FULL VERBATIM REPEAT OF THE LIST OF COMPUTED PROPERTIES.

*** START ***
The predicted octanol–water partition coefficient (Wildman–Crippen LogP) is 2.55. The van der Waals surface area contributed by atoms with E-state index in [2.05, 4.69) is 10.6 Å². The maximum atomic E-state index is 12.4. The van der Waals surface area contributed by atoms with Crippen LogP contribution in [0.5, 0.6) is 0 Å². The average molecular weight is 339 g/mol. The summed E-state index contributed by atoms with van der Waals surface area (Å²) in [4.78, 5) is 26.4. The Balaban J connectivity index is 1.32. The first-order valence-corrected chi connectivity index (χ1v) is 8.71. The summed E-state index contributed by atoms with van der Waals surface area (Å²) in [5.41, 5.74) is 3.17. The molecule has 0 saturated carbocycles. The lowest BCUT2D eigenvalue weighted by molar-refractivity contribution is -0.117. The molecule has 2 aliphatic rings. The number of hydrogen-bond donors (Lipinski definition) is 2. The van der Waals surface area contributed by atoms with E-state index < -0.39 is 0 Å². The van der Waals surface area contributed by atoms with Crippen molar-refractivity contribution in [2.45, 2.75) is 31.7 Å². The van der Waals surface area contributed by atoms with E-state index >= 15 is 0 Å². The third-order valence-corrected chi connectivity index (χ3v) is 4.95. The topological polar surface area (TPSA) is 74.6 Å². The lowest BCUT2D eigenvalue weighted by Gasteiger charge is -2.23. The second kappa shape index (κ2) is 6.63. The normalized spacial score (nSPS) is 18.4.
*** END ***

The predicted octanol–water partition coefficient (Wildman–Crippen LogP) is 2.55. The van der Waals surface area contributed by atoms with E-state index in [2.05, 4.69) is 10.6 Å². The maximum atomic E-state index is 12.4. The van der Waals surface area contributed by atoms with Crippen LogP contribution in [0.5, 0.6) is 0 Å². The average molecular weight is 339 g/mol. The summed E-state index contributed by atoms with van der Waals surface area (Å²) in [4.78, 5) is 26.4. The Balaban J connectivity index is 1.32. The first-order valence-corrected chi connectivity index (χ1v) is 8.71. The summed E-state index contributed by atoms with van der Waals surface area (Å²) in [5.41, 5.74) is 3.17. The molecule has 0 saturated carbocycles. The lowest BCUT2D eigenvalue weighted by molar-refractivity contribution is -0.117. The molecule has 2 aliphatic rings. The number of hydrogen-bond donors (Lipinski definition) is 2. The van der Waals surface area contributed by atoms with E-state index < -0.39 is 0 Å². The van der Waals surface area contributed by atoms with Crippen molar-refractivity contribution in [2.45, 2.75) is 31.7 Å². The van der Waals surface area contributed by atoms with E-state index >= 15 is 0 Å². The third-order valence-corrected chi connectivity index (χ3v) is 4.95. The topological polar surface area (TPSA) is 74.6 Å². The lowest BCUT2D eigenvalue weighted by Gasteiger charge is -2.23. The second kappa shape index (κ2) is 6.63. The normalized spacial score (nSPS) is 18.4.